Precisely because God did not need to create, because creation is sheer gift, God ‘needs’ for creation to reveal his goodness.

Morally speaking, God is now bound to creation’s end because its beginning was not bound to him. In other words, for creation to be gift and the Giver to be good, then God ‘must’ bring to fruition his purpose in creation, “Let us make humankind in our image,” for all causes are reducible to and reflect their First Cause. If creation proves ultimately to be less than good (with an eternal torment for some of creation), then the Creator is no longer in any logical sense the Good.

As my teacher David Bentley Hart argues:

“In the end of all things is their beginning, and only from the perspective of the end can one know what they are, why they have been made, and who the God is who has called them forth.”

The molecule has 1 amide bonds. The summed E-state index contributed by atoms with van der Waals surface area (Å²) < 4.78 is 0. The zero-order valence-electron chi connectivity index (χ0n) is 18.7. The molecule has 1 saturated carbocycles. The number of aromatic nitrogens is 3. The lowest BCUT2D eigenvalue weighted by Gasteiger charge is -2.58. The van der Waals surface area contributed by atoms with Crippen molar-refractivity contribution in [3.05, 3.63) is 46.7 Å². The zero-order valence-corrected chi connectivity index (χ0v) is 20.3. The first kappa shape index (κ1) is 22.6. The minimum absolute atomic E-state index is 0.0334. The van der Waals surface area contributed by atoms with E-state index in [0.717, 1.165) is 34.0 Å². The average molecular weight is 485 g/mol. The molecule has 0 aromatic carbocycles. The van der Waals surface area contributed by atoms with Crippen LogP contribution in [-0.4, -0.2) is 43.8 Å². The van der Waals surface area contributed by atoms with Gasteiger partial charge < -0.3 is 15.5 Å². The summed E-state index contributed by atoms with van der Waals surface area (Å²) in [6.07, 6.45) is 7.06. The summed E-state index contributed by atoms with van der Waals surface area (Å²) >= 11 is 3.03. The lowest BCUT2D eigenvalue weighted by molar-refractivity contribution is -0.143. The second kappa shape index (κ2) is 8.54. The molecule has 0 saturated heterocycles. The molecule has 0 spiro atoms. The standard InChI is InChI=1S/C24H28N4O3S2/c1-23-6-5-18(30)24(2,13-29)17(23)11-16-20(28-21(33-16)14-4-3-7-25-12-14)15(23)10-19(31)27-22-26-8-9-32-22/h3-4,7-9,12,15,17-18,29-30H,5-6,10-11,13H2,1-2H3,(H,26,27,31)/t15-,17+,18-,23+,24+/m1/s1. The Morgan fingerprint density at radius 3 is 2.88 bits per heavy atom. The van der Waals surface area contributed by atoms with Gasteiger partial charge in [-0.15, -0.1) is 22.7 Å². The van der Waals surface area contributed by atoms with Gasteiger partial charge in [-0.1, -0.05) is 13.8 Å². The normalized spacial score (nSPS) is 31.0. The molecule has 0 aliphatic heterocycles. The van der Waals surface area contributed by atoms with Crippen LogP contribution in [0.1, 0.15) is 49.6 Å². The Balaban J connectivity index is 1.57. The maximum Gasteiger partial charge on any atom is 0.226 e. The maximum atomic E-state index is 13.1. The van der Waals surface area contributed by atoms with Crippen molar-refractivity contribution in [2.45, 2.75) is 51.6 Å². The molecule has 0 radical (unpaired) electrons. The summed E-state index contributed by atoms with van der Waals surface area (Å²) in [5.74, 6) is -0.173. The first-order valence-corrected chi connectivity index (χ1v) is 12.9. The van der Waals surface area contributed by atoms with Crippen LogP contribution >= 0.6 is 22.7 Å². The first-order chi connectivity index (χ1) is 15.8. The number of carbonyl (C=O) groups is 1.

God’s creative purpose does not refer to Adam and Eve’s first day on the third. It was not fulfilled prior to the Fall nor would it have been without it. If, before their mistrust in the Garden, Adam and Eve already bore the fullness of God’s image then God is but a god, and it’s no longer intelligible what we mean by saying Christ is the image of the invisible God for the chasm between Adam and Jesus is only slightly less than infinite. What Christians mean by the imago dei is not immediate. It is, in fact, inseparable from what we call sanctification. Perfection.

God’s “Let us…” does not refer to the events of day 3 of creation but names the plot of the entire salvation story. Making us- that is, humanity, all of us- into the image of Father, Son, and Spirit is what God is bringing to pass in calling Israel, in taking flesh in Christ, in sending the Spirit, and, through the Spirit, sending the Church to announce the Gospel. As Gregory saw it, we can only truly say that God ‘created’ when all of creation finally has reached its consummation in the union of all things with the First Good.

Belief in an eternal hell is absurd then exactly because what Christians mean by belief in the imago dei is not immediate but ultimate.

It is, in fact, inseparable from what we call sanctification.